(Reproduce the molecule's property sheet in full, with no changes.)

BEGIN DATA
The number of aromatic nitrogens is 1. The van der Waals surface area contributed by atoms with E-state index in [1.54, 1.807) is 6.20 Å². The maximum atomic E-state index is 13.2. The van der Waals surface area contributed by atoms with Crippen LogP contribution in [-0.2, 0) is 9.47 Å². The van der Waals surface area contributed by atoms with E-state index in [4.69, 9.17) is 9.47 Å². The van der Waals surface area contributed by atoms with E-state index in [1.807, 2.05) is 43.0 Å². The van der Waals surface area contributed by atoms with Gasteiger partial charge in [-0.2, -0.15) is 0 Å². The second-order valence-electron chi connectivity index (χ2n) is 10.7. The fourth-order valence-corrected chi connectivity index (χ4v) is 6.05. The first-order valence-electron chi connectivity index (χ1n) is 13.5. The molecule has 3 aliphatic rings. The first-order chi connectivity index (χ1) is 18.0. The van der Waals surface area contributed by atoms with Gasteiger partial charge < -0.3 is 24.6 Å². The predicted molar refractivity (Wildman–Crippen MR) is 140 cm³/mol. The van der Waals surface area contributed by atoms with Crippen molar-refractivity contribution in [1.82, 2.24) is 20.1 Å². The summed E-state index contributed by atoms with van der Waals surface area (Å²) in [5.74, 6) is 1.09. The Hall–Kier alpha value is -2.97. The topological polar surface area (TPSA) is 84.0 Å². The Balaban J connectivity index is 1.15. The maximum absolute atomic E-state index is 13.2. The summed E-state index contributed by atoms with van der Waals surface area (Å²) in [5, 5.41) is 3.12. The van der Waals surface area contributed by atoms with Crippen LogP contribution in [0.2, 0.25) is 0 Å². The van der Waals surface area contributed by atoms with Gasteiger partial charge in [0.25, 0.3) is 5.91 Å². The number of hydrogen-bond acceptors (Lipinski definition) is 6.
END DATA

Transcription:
The number of aromatic nitrogens is 1. The van der Waals surface area contributed by atoms with E-state index in [1.54, 1.807) is 6.20 Å². The maximum atomic E-state index is 13.2. The van der Waals surface area contributed by atoms with Crippen LogP contribution in [-0.2, 0) is 9.47 Å². The van der Waals surface area contributed by atoms with E-state index in [4.69, 9.17) is 9.47 Å². The van der Waals surface area contributed by atoms with E-state index in [1.807, 2.05) is 43.0 Å². The van der Waals surface area contributed by atoms with Gasteiger partial charge in [-0.2, -0.15) is 0 Å². The second-order valence-electron chi connectivity index (χ2n) is 10.7. The fourth-order valence-corrected chi connectivity index (χ4v) is 6.05. The first-order valence-electron chi connectivity index (χ1n) is 13.5. The molecule has 3 aliphatic rings. The first-order chi connectivity index (χ1) is 18.0. The van der Waals surface area contributed by atoms with Gasteiger partial charge < -0.3 is 24.6 Å². The predicted molar refractivity (Wildman–Crippen MR) is 140 cm³/mol. The van der Waals surface area contributed by atoms with Crippen molar-refractivity contribution in [1.82, 2.24) is 20.1 Å². The summed E-state index contributed by atoms with van der Waals surface area (Å²) in [5.74, 6) is 1.09. The Hall–Kier alpha value is -2.97. The topological polar surface area (TPSA) is 84.0 Å². The Balaban J connectivity index is 1.15. The maximum absolute atomic E-state index is 13.2. The summed E-state index contributed by atoms with van der Waals surface area (Å²) in [5, 5.41) is 3.12. The van der Waals surface area contributed by atoms with Crippen LogP contribution in [0.2, 0.25) is 0 Å². The van der Waals surface area contributed by atoms with Gasteiger partial charge in [0.25, 0.3) is 5.91 Å². The number of hydrogen-bond acceptors (Lipinski definition) is 6.